Activists like the Dream Defenders did not expect Harold Pryor to win the Broward County (Fort Lauderdale), Florida State Attorney race, nor was he their pick. But win he did in the August 17 Democratic primary, leaving him a nailed-on favorite to take the job.
It is hard for prosecutors to let go of the prosecutorial identity, as seen by the numerous US politicians and pundits who use the refrain “as a former prosecutor” to lend themselves a veneer of additional authority, especially in an era where President Trump has seen many of his associates head to federal prison. But what happens when a city lets go of its prosecutor and her legacy? That prosecutor becomes a kind of ghost.
When Kamala Harris was still San Francisco’s district attorney in 2010, she delivered a talk at the Commonwealth Club where she brought up a common activist slogan—”Schools Not Jails”—and mocked it as naive pandering.
Salt Lake City is a world apart from the rest of Utah culturally and politically, and its choice of district attorney shows that—at least on a surface level. Sim Gill, first elected to the seat in 2010, has made some modest criminal justice reform moves, like expressing support for reducing the number of people on probation or court supervision. As a first-generation immigrant from India, he’s one of the few Asian-American elected prosecutors nationwide. Faced with a conservative Republican challenger in 2018, Gill emerged victorious by 14 percentage points.
In prosecutor accountability circles, the name Leon Cannizzaro carries almost mystical significance. Cannizzaro, the district attorney of Orleans Parish (New Orleans) for the last 12 years, led the biggest prosecutors’ office in the most incarcerated state in the most incarcerated country on the planet, while filing bogus charges against ideological opponents in the public defender’s office. He routinely tricked reluctant, fearful witnesses and even victims to talk to his office through the use of “fake subpoenas” that threatened jail for noncompliance. And that is just the tip of the iceberg.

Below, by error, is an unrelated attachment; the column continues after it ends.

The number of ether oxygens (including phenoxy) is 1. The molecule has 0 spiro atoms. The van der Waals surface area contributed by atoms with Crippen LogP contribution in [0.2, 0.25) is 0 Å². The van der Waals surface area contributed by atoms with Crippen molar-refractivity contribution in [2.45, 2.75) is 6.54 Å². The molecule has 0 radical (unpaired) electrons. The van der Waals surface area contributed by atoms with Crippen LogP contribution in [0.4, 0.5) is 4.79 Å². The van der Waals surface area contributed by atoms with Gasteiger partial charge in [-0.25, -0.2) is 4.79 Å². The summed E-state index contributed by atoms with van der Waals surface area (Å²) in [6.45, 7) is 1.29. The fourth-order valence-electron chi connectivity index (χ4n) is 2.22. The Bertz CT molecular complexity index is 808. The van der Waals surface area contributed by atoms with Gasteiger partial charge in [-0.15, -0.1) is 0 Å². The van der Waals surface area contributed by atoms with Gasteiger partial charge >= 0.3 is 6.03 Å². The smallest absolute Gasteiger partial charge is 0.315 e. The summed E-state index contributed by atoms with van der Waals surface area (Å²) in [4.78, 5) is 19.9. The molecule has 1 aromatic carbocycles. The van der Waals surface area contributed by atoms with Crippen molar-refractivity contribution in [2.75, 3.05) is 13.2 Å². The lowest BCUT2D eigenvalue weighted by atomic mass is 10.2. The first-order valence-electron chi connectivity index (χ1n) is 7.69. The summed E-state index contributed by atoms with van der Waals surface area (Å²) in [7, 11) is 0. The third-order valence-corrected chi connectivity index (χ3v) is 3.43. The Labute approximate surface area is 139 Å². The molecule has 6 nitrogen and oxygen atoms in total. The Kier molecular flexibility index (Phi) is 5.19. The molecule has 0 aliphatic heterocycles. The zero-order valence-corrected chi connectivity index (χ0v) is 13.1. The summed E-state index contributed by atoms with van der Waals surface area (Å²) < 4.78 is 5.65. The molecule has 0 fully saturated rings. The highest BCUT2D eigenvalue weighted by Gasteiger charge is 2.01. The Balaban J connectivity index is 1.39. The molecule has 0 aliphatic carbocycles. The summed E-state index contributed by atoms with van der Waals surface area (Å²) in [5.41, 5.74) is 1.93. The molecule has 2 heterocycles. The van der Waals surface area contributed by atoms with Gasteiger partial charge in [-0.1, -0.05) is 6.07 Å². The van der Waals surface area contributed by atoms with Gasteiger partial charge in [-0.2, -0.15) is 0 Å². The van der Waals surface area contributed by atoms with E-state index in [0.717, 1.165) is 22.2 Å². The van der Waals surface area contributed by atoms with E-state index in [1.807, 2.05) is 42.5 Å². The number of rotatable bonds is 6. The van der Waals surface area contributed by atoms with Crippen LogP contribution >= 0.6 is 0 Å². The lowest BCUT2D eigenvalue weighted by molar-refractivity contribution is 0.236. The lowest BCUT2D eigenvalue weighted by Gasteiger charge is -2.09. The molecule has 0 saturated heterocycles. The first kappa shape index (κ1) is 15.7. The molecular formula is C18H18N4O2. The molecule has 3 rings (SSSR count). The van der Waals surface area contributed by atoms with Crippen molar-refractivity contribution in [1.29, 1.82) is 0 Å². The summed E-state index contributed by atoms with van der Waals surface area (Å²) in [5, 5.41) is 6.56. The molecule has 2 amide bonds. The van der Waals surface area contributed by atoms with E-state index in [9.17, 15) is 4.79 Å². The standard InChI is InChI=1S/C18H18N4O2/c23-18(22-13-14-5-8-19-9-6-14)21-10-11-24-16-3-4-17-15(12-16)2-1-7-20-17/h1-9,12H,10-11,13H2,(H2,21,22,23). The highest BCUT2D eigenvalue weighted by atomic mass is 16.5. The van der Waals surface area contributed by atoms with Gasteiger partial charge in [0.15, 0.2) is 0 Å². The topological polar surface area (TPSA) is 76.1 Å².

State Attorney Aramis Ayala, the progressive top prosecutor of Orange County, Florida, has released her office’s list of ethically compromised cops for the first time.
A local DA violates human rights and makes his city unsafe — but his opponent suddenly faces convenient charges
At the end of June, New Orleans City Councilman Jason Williams was indicted on federal tax fraud charges. When Williams defiantly announced that he would continue his electoral campaign as the sole challenger to incumbent District Attorney Leon Cannizzaro, the city’s top local prosecutor, Cannizzaro called him “delusional.”
The Supreme Court's Oklahoma reservation ruling brings a welcome opportunity for victims of the drug war
Hardline Oklahoma prosecutors have received bad news about their capacity to force people who use drugs into “therapeutic” courts. That is one of the many implications of the far-reaching July 9 Supreme Court decision in McGirt v. Oklahoma.
Sajid A. Khan is a community leader and public defender in Santa Clara County, California, a county of almost two million residents and one of the richest places on the planet. When people are booked into jail there, they watch a video where Khan and his colleague Avi Singh let them know about their basic constitutional rights. (The two also run a podcast, called Aider and Abettor). Talking to Khan, it is clear he is the kind of man who wants to teach you about injustice.
The latest manifestation of Pennsylvania’s political culture-gap, with its stark split between progressive cities and conservative small-town and rural areas, is a proposal to severely restrict the field in top prosecutor elections to candidates who are already law enforcement veterans.